Bass fishing needs Skeet Reese

Seigo Saito
Skeet Reese is one of the superstars of bass fishing.

I want to run something by you that has already hit your radar the past week, but another dose of it won’t hurt anything.

The title of this story should be “Bass Fishing Needs Skeet Reese.”

Not that bass fishing doesn’t have him, it just makes a good title.

Some 10 or 12 years ago, after ESPN had purchased B.A.S.S., as part of the television crew I went to the Columbia River in the State of Washington.

We were covering a B.A.S.S. western open event and I only remember a couple of things about the three days I was there. Number one was that the wind howled the whole time, and although I didn’t know it at the time, the second was more important. At the first morning’s take-off a young man from California cornered me, wanting to welcome me to the west. It was still dark and I could hardly recognize who I was talking to. It was Skeet Reese, and although we had never met, I had heard of this young bass fisherman as he had already made some waves nationwide.

The conversation was short, but out of all those anglers he was the only one that bothered, and I just never forgot that.

From that point Skeet began to grow into an outstanding bass fisherman, and a pretty solid person I might add. Not that it really means a lot, but I’ll always be impressed with the fact that Skeet still calls California his home. Most anglers from the west who reach his level bail on their roots and move east, where their careers are centered.  I can’t really blame them, but Skeet says “I’m from California, and that’s that.”

Well, I’m proud to say that I watched as Skeet and Kim became Mr. and Mrs. and start their young family. I’m also proud to say that I saw Skeet at the very moment he went from being a darn good bass fisherman to becoming one of the few superstars that we have in our sport.

It was at Harris Chain in 2003 and the twelve finalists from the tournament moved to a smaller lake for the final day, and Skeet Reese was the winner of that event.

He lifted his trophy, then made, on camera, a phone call to Kim.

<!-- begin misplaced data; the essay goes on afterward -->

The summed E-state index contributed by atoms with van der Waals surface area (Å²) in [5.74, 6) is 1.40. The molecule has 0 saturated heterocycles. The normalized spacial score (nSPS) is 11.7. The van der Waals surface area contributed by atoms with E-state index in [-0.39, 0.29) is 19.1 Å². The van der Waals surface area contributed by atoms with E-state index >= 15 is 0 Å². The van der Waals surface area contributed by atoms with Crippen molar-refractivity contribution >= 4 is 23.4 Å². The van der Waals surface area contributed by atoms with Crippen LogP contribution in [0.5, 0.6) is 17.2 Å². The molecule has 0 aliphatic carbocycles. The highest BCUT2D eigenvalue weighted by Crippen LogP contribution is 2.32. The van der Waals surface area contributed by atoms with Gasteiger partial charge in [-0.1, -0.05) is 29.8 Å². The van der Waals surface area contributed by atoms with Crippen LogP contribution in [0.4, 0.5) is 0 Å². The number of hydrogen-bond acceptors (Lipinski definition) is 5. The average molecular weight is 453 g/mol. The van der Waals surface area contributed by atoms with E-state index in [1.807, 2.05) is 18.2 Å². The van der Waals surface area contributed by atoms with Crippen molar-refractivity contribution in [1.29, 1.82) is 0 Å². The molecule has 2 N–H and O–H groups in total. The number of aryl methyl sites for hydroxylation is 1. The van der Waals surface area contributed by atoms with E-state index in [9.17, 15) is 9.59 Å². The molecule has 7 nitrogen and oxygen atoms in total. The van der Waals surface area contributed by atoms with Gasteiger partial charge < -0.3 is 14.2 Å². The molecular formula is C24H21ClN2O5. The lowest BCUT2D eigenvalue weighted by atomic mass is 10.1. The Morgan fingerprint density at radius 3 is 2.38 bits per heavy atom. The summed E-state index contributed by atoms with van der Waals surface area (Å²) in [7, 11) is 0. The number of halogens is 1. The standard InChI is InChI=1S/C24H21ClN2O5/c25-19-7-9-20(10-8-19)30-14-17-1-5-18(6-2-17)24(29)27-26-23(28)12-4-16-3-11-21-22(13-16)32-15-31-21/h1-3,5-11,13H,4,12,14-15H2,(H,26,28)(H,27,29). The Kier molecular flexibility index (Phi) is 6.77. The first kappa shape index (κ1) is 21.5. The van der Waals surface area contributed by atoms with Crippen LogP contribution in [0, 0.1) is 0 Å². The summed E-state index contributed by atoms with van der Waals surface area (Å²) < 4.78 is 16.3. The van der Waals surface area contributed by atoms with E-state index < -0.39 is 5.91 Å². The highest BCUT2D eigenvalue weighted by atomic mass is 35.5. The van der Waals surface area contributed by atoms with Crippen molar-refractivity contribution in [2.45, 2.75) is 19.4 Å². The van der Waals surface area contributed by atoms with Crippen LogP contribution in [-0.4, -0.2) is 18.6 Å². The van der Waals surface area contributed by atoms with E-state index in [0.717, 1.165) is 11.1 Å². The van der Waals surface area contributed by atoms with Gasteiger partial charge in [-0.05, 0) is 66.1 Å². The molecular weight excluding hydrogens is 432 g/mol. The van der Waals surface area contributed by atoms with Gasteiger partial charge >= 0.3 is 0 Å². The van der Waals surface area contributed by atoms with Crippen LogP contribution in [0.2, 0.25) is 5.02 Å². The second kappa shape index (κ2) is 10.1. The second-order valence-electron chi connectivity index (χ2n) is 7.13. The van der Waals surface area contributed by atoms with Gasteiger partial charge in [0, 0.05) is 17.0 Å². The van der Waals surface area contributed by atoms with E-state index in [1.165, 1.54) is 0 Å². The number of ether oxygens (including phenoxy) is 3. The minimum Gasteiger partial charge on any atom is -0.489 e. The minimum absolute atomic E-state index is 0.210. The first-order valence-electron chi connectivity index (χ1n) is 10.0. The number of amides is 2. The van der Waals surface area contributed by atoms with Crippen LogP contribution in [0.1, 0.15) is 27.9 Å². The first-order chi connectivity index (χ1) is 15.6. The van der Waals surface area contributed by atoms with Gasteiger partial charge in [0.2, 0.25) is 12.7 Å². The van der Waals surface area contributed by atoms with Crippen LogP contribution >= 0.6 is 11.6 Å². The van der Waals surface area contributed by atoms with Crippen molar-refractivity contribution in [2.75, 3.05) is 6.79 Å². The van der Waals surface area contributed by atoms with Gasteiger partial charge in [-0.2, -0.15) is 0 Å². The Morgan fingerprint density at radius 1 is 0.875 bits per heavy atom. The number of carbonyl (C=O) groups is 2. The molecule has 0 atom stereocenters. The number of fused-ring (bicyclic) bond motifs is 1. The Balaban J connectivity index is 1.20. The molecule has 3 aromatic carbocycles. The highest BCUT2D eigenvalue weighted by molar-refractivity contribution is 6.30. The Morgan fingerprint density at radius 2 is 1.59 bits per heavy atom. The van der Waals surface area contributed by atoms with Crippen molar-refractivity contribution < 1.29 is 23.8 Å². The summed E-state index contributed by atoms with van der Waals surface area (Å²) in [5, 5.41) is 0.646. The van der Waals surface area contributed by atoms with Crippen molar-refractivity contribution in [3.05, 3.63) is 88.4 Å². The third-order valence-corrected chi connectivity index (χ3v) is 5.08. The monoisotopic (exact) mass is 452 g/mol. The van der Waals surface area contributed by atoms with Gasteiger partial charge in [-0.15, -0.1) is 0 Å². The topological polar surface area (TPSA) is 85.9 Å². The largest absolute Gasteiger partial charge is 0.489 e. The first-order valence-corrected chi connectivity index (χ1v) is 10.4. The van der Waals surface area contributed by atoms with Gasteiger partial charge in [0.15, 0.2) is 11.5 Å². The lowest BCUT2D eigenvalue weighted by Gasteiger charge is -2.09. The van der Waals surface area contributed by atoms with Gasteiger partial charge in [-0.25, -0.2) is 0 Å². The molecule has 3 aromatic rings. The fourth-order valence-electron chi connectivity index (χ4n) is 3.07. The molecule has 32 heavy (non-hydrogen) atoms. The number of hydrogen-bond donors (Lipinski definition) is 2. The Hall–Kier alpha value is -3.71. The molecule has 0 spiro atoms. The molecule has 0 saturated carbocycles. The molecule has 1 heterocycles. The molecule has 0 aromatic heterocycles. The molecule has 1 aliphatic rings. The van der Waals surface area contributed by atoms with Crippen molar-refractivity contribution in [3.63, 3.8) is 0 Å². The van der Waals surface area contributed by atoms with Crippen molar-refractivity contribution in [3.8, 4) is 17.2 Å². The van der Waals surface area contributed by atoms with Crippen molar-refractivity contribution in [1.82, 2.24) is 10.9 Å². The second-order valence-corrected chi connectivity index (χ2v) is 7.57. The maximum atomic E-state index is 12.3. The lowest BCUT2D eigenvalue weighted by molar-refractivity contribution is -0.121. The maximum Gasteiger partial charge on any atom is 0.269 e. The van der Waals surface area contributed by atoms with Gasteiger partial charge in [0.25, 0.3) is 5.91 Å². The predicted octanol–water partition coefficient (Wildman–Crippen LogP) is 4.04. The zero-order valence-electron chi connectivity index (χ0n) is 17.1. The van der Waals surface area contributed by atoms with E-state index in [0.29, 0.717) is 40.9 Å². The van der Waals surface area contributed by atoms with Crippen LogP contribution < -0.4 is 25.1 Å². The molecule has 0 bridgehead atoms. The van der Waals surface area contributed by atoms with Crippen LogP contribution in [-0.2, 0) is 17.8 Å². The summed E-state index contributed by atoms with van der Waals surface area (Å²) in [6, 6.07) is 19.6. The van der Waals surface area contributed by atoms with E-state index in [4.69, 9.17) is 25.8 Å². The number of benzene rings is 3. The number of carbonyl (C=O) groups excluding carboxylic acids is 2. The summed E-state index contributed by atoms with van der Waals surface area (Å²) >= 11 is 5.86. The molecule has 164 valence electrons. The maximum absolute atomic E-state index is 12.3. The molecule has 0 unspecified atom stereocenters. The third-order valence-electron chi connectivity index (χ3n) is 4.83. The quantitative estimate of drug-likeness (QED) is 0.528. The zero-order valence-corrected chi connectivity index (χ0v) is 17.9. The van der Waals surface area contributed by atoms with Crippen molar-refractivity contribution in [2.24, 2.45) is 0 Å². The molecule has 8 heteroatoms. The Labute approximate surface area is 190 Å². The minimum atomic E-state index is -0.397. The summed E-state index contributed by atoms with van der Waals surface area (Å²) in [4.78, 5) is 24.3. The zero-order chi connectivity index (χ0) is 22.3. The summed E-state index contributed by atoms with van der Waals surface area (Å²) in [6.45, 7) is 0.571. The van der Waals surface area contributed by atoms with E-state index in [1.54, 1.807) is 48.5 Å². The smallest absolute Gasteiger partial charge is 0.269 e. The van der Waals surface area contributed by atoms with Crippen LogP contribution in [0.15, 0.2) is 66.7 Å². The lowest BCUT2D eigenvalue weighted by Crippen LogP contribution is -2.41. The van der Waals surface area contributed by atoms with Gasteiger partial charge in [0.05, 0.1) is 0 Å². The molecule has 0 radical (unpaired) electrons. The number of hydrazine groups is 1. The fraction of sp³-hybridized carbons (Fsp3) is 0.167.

Big tears swelled up in his eyes, and I can remember thinking, “This kid is on a different level now.”

Well, since those days he has absolutely turned into a rock star and become possibly the second best bass fisherman out there.

Then came 2009 where he had a great season, but stubbed his toe at the very end putting a splash of cold water on the whole season.

Now it’s 2010, and Skeet has possibly the greatest year a professional bass fisherman has ever had, and I think even KVD will attest to that.

But once again he stumbles at the finish line, and it’s like his fabulous year never happened.

I want you to know that these next statements are just my own opinion. I have no facts behind them, but I don’t think Skeet got anywhere close to forgetting 2010 and the way he fished (very un-Skeet like) in 2011 was no surprise to me.

If you think that bass fishing is not mental, you’re crazy, and our hero proved it this past season. Here’s the good news though: 2010 and then 2011 will only make Skeet stronger. As sure as I was about him when I saw his eyes well-up a few years ago in Florida, that’s how sure I am about his comeback next year.

However, with all the things I’ve just talked about, and all the great strides Skeet has made over the past 12 years, again, in my opinion, the biggest thing for both himself and his sport happened last week on the third day of the Lake Wheeler event.

He finally had a good tournament, and on this day a decent weight puts him into his first cut of the season. Even though it’s the last event, maybe he’s turning things around.

They weigh his five fish limit, and yes, Skeet has finished in 12thplace. Good enough for a nice check, and a spot in the finals. But… oh my, don’t you hate that word? But when he trailers his boat to the boat yard, and starts examining things, he finds that there was a sixth fish in his live well that he hadn’t noticed when he went to the weigh-in. He has not broken a state law, but he has broken a tournament rule.

If he had noticed before he weighed in the officials would have made him cull his biggest fish, and he would have still had enough weight to make the cut.

However, at this point his 5 fish have already been released, so you don’t know what his biggest fish was.

Bottom line is, he will lose his whole day’s catch if he turns himself in.

Another bottom line is that no one on earth would ever, ever know that there was a sixth fish in Skeet Reese’s boat. And one more bottom line, he doesn’t even flinch; doesn’t give one second of thought to what he should do.

He picks up the phone, dials tournament director Trip Weldon, tells him his story and disqualifies himself for the day and the event. I’m sure Skeet is thinking that at last 2011 is over.

Well, here’s what I’m thinking. He could have won that event, and then next year’s Classic, and I wouldn’t have been as impressed as much as I am with how he handled this situation.

You have to remember, it was just Skeet all by himself. He can make a decision that is good for him, and no one will know it was the wrong decision…

He chose to make the right call and Skeet – that makes you a superstar forever.

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